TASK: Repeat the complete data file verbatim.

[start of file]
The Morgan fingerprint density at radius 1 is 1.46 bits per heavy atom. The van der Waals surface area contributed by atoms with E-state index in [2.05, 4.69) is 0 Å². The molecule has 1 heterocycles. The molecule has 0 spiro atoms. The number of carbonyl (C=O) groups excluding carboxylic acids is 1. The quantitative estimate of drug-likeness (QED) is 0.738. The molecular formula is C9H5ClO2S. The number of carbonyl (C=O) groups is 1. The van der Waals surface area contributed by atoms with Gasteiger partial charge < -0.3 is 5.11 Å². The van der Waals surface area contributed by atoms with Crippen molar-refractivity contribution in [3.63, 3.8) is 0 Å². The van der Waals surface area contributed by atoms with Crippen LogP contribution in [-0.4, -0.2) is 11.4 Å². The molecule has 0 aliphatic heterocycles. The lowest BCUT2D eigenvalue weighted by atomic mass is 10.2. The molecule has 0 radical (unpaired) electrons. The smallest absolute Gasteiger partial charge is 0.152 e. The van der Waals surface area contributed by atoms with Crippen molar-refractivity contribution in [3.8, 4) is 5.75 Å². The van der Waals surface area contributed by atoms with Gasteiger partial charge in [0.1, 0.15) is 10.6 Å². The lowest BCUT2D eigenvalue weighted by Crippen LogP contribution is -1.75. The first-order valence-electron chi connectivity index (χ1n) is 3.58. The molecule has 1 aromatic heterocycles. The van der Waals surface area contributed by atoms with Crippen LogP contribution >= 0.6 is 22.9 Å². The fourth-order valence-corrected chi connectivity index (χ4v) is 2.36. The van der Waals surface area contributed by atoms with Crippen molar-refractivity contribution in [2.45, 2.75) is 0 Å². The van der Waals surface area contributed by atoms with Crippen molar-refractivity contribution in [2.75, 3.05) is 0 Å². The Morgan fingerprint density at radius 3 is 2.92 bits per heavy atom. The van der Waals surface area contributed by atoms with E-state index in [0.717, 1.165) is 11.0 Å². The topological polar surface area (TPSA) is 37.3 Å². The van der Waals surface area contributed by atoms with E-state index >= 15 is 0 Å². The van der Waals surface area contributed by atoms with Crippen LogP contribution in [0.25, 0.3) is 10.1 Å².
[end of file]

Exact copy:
The Morgan fingerprint density at radius 1 is 1.46 bits per heavy atom. The van der Waals surface area contributed by atoms with E-state index in [2.05, 4.69) is 0 Å². The molecule has 1 heterocycles. The molecule has 0 spiro atoms. The number of carbonyl (C=O) groups excluding carboxylic acids is 1. The quantitative estimate of drug-likeness (QED) is 0.738. The molecular formula is C9H5ClO2S. The number of carbonyl (C=O) groups is 1. The van der Waals surface area contributed by atoms with Gasteiger partial charge < -0.3 is 5.11 Å². The van der Waals surface area contributed by atoms with Crippen molar-refractivity contribution in [3.63, 3.8) is 0 Å². The van der Waals surface area contributed by atoms with Crippen LogP contribution in [-0.4, -0.2) is 11.4 Å². The molecule has 0 aliphatic heterocycles. The lowest BCUT2D eigenvalue weighted by atomic mass is 10.2. The molecule has 0 radical (unpaired) electrons. The smallest absolute Gasteiger partial charge is 0.152 e. The van der Waals surface area contributed by atoms with Crippen molar-refractivity contribution in [3.8, 4) is 5.75 Å². The van der Waals surface area contributed by atoms with Gasteiger partial charge in [0.1, 0.15) is 10.6 Å². The lowest BCUT2D eigenvalue weighted by Crippen LogP contribution is -1.75. The first-order valence-electron chi connectivity index (χ1n) is 3.58. The molecule has 1 aromatic heterocycles. The van der Waals surface area contributed by atoms with Crippen LogP contribution >= 0.6 is 22.9 Å². The fourth-order valence-corrected chi connectivity index (χ4v) is 2.36. The van der Waals surface area contributed by atoms with Crippen molar-refractivity contribution in [2.45, 2.75) is 0 Å². The van der Waals surface area contributed by atoms with Crippen molar-refractivity contribution in [2.75, 3.05) is 0 Å². The Morgan fingerprint density at radius 3 is 2.92 bits per heavy atom. The van der Waals surface area contributed by atoms with E-state index in [0.717, 1.165) is 11.0 Å². The topological polar surface area (TPSA) is 37.3 Å². The van der Waals surface area contributed by atoms with E-state index >= 15 is 0 Å². The van der Waals surface area contributed by atoms with Crippen LogP contribution in [0.25, 0.3) is 10.1 Å².